Wyndham Hotel Group reported a 2.9% increase in net rooms in the fourth quarter of 2016, and expects room growth of between 3% and 5% in 2017, officials said during a call with investors.
PARRSIPANY, New Jersey—“Solid” performance in 2016 shows that Wyndham Hotel Group’s growth strategy is working, officials said during the company’s fourth-quarter 2016 earnings call with investors.
During the quarter, Wyndham’s hotel portfolio showed a 2.9% net room increase, compared with year-end 2015, to more than 697,600 rooms at more than 8,000 properties. That equates to nearly two new properties every day, said Wyndham Worldwide CEO Steve Holmes.
Wyndham’s development pipeline grew in Q4 2016 to more than 1,100 hotels, representing about 138,300 rooms. A total of 67% of those properties were new-build projects.
That growth, Holmes said, is due in large part to the “fantastic tools” that the company has given the franchise development team to sell—including improvements to the company’s Wyndham Rewards program and various technology initiatives, including a cloud-based property management system and reservations system.
Because of that, Wyndham has a “slightly more bullish perspective on its prospects for 2017,” according to EVP and CFO Tom Conforti. In the company’s guidance for 2017, executives project room growth between 3% and 5%, but flat revenue per available room, “reflecting the latest industry forecasts,” Conforti said.
Holmes said much of Wyndham’s pipeline growth has come from outside of the U.S. During the fourth quarter, a total of 60% of the company’s pipeline projects were in international markets.
“If we’re looking at regions, China has been a big contributor to that,” he said. “We’ve also seen growth in Europe.”
But while the pipeline shows an increase in new construction, Holmes said that’s only part of the growth picture.
“As a largely conversion company, we do a lot of quick conversions of independent hotels into one of our brands,” he said.
As far as growing organically versus through acquisitions, Holmes said Wyndham will strive “to do both.”
“In M&A, it’s all about opportunity,” Holmes said. “We’re very disciplined; as we’ve shown, we’re not going to do a deal just for the sake of adding more brands or more units. We do look at everything that comes out and if it makes sense, we’ll take advantage of it.”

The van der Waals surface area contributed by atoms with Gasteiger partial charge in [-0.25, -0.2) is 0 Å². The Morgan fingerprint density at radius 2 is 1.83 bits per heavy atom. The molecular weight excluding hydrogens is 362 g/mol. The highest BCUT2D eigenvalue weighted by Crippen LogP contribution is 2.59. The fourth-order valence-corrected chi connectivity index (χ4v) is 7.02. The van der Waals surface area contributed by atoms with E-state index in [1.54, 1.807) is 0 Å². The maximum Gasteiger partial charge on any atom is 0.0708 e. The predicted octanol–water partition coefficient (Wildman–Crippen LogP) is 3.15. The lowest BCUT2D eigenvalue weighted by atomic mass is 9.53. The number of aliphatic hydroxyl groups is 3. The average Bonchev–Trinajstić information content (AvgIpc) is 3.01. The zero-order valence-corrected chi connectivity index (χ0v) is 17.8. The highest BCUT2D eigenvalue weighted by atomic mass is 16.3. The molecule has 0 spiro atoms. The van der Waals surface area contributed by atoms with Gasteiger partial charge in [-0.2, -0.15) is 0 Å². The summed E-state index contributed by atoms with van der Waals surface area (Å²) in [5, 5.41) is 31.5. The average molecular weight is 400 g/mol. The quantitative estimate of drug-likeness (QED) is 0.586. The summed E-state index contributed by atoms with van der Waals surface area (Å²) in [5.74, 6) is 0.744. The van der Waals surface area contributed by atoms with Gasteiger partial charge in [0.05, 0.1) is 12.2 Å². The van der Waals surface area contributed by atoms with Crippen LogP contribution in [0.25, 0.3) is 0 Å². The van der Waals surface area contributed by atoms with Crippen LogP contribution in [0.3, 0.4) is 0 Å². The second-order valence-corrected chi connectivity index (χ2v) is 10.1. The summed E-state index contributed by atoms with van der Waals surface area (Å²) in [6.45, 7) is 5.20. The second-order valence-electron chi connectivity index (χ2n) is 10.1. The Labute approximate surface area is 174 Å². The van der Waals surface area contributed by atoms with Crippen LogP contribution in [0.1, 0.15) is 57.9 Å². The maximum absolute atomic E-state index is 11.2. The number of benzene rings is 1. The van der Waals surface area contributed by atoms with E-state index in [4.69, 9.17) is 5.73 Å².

Wyndham also sees opportunities to drive its tours and vacation rentals from its Wyndham Rewards program, which added nearly 5 million members in 2016.
“This touches all of our businesses. … Engaged loyalty members stay more and spend more,” Holmes said. “It’s not just a frequent guest program. … This past year, Wyndham Rewards became the first loyalty program to include vacation ownership and vacation rental properties. … Members now have close to 30,000 redemption options.”
As of press time, Wyndham Worldwide was trading at $83.83 per share, up 9.9% year to date. The Baird/STR Hotel Stock Index is up 17.9% for the same period.
Q4 2016 results
Wyndham Hotel Group reported a year-over-year increase of 2.9% in domestic, same-store revenue per available room in Q4 2016. The company did not include same-store RevPAR growth for full-year 2016 in the earnings news release.
Excluding oil markets, domestic RevPAR grew 3.7% for the fourth quarter. Total systemwide same-store RevPAR increased 2.7%, which the company stated “reflects softness in domestic and Canadian oil markets,” according to the news release.
Revenues for the quarter were $316 million, compared to $314 million in Q4 2015, while adjusted earnings before interest, taxes, depreciation and amortization grew 5.3% to $99 million (8% in constant currency and excluding acquisitions). The company cited higher franchise fees and growth in its Wyndham Rewards credit card program.